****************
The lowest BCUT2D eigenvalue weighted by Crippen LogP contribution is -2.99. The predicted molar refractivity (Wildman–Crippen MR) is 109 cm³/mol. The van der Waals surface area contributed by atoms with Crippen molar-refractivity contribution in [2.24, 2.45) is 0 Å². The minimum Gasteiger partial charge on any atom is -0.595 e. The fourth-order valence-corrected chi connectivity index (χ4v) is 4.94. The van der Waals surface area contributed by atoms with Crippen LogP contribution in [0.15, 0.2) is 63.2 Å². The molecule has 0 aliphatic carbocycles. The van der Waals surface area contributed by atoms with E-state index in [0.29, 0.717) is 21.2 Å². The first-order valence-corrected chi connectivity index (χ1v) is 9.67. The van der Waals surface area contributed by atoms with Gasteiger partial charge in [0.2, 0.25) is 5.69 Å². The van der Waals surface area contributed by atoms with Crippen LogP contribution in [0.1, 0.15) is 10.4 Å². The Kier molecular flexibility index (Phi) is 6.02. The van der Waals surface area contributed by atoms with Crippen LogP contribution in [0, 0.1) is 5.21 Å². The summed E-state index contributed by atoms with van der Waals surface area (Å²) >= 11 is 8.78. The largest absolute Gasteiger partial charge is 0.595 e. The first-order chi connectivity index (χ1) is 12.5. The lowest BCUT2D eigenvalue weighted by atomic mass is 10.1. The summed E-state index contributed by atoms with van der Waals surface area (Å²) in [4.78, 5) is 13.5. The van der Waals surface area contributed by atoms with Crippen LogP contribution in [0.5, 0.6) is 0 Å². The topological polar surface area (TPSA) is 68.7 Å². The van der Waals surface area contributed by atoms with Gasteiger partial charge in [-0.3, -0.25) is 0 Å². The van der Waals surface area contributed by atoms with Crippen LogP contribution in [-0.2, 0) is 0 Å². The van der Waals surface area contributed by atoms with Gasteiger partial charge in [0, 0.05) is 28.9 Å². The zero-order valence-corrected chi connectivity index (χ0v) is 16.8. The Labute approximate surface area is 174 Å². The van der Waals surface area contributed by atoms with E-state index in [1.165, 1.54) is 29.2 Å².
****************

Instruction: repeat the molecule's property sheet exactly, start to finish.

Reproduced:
The lowest BCUT2D eigenvalue weighted by Crippen LogP contribution is -2.99. The predicted molar refractivity (Wildman–Crippen MR) is 109 cm³/mol. The van der Waals surface area contributed by atoms with Crippen molar-refractivity contribution in [2.24, 2.45) is 0 Å². The minimum Gasteiger partial charge on any atom is -0.595 e. The fourth-order valence-corrected chi connectivity index (χ4v) is 4.94. The van der Waals surface area contributed by atoms with Crippen LogP contribution in [0.15, 0.2) is 63.2 Å². The molecule has 0 aliphatic carbocycles. The van der Waals surface area contributed by atoms with E-state index in [0.29, 0.717) is 21.2 Å². The first-order valence-corrected chi connectivity index (χ1v) is 9.67. The van der Waals surface area contributed by atoms with Gasteiger partial charge in [0.2, 0.25) is 5.69 Å². The van der Waals surface area contributed by atoms with Crippen LogP contribution in [0.1, 0.15) is 10.4 Å². The Kier molecular flexibility index (Phi) is 6.02. The van der Waals surface area contributed by atoms with Crippen LogP contribution in [0, 0.1) is 5.21 Å². The summed E-state index contributed by atoms with van der Waals surface area (Å²) >= 11 is 8.78. The largest absolute Gasteiger partial charge is 0.595 e. The first-order chi connectivity index (χ1) is 12.5. The lowest BCUT2D eigenvalue weighted by atomic mass is 10.1. The summed E-state index contributed by atoms with van der Waals surface area (Å²) in [4.78, 5) is 13.5. The van der Waals surface area contributed by atoms with Crippen LogP contribution in [0.5, 0.6) is 0 Å². The topological polar surface area (TPSA) is 68.7 Å². The van der Waals surface area contributed by atoms with Gasteiger partial charge in [-0.3, -0.25) is 0 Å². The van der Waals surface area contributed by atoms with Crippen LogP contribution in [-0.2, 0) is 0 Å². The van der Waals surface area contributed by atoms with Gasteiger partial charge in [0, 0.05) is 28.9 Å². The zero-order valence-corrected chi connectivity index (χ0v) is 16.8. The Labute approximate surface area is 174 Å². The van der Waals surface area contributed by atoms with E-state index in [1.165, 1.54) is 29.2 Å².